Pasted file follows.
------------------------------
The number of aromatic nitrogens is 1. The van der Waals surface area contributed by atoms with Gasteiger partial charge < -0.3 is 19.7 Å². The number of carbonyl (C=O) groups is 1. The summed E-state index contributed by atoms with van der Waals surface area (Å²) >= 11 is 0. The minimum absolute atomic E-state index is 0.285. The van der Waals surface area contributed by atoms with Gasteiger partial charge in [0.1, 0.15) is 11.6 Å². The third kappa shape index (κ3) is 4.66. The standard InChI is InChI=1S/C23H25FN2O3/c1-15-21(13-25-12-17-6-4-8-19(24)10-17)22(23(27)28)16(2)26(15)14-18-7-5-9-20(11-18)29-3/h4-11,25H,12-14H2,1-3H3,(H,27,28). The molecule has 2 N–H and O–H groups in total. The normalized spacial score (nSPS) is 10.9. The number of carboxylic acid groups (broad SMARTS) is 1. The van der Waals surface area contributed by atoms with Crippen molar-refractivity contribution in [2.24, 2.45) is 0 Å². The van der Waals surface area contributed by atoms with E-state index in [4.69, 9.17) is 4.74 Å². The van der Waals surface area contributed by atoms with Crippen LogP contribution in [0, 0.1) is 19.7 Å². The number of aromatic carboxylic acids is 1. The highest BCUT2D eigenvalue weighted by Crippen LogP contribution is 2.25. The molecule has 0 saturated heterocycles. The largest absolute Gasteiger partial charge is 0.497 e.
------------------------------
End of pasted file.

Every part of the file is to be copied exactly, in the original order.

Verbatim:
The number of aromatic nitrogens is 1. The van der Waals surface area contributed by atoms with Gasteiger partial charge < -0.3 is 19.7 Å². The number of carbonyl (C=O) groups is 1. The summed E-state index contributed by atoms with van der Waals surface area (Å²) >= 11 is 0. The minimum absolute atomic E-state index is 0.285. The van der Waals surface area contributed by atoms with Gasteiger partial charge in [0.1, 0.15) is 11.6 Å². The third kappa shape index (κ3) is 4.66. The standard InChI is InChI=1S/C23H25FN2O3/c1-15-21(13-25-12-17-6-4-8-19(24)10-17)22(23(27)28)16(2)26(15)14-18-7-5-9-20(11-18)29-3/h4-11,25H,12-14H2,1-3H3,(H,27,28). The molecule has 2 N–H and O–H groups in total. The normalized spacial score (nSPS) is 10.9. The number of carboxylic acid groups (broad SMARTS) is 1. The van der Waals surface area contributed by atoms with Crippen molar-refractivity contribution in [2.24, 2.45) is 0 Å². The van der Waals surface area contributed by atoms with E-state index in [4.69, 9.17) is 4.74 Å². The van der Waals surface area contributed by atoms with Crippen LogP contribution in [0, 0.1) is 19.7 Å². The number of aromatic carboxylic acids is 1. The highest BCUT2D eigenvalue weighted by Crippen LogP contribution is 2.25. The molecule has 0 saturated heterocycles. The largest absolute Gasteiger partial charge is 0.497 e.